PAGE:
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Home > ASA Newsletter > September 14, 2005: Volume 1, Issue 4
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Allergy, Sinusitis, and Asthma Newsletter

Table of Contents:
1. From the Editors
2. Allergy, Sinusitis, and Asthma Articles
3. Sinusitis Experience - From ICU to Virtual Freedom
4. Feature - Top Five Tips for Helping Pets with Fall Allergies


FROM THE EDITORS
We've seen from the disaster caused by Hurricane Katrina the suffering went beyond humans. Pets became victims too. Many humans view pets as a part of their family and many people in the path of Hurricane Katrina refused to leave their homes because most shelters wouldn't allow pets. Thus the owners were willing to live or die with Fido or Fluffy.

Luckily, in New Orleans, hundreds of veterinary volunteers are helping animals displaced by Hurricane Katrina and many services are now matching up pets with owners. And finding a pet alive has been a light at the end of the tunnel for many victims.

Unfortunately, pets also suffer from many human-related illnesses, including allergies and sinusitis. A pet isn't as good at relating the problem, however.

Luckily, there is more information becoming available on how to help your pet when allergy season comes around. In this issue of the ASA Newsletter, our feature focuses on tips to help your pet cope with fall allergies. Just don't forget about yourself!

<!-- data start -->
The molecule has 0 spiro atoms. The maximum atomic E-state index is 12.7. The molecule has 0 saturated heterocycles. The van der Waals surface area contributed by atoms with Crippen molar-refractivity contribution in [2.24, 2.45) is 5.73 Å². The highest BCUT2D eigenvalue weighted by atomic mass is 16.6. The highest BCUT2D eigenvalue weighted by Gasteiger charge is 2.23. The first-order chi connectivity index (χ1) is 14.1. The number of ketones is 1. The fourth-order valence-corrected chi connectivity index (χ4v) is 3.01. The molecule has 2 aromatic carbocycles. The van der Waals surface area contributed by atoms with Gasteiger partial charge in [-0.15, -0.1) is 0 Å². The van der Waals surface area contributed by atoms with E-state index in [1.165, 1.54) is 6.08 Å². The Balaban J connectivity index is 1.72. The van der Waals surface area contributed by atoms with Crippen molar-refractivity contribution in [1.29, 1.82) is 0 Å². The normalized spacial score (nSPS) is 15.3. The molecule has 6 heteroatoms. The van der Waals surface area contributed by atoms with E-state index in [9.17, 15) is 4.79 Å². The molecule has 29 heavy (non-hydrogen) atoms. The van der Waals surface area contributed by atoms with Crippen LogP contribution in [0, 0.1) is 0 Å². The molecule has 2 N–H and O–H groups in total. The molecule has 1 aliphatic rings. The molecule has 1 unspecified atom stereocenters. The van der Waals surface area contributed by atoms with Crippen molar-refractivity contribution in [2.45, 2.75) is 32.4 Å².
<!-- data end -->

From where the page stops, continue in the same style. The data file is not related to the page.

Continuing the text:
All in the family.

Joe Tracy & Kim Lance - editors
ASA Newsletter

P.S. Please take the time to make a donation to the Red Cross to help those displaced by Hurricane Katrina.


ALLERGY, SINUSITIS AND ASTHMA ARTICLES
Here are the most recent articles, published by NEWSdial.com, that deal with allergies, sinusitis, and asthma:

Beware of Fall Ragweed Allergies
Now that spring allergy victims are finally feeling relief from the diminishing tree and grass pollen, a new allergy season has begun creeping upon us. Ragweed pollen season has started, promising new challenges and frequent rounds of sneezing, and itchy, watery eyes for the more than 36 million Americans who have hay fever...
Click here
to read the entire article.

Nasal Washing Helps Chronic Sinusitis Symptoms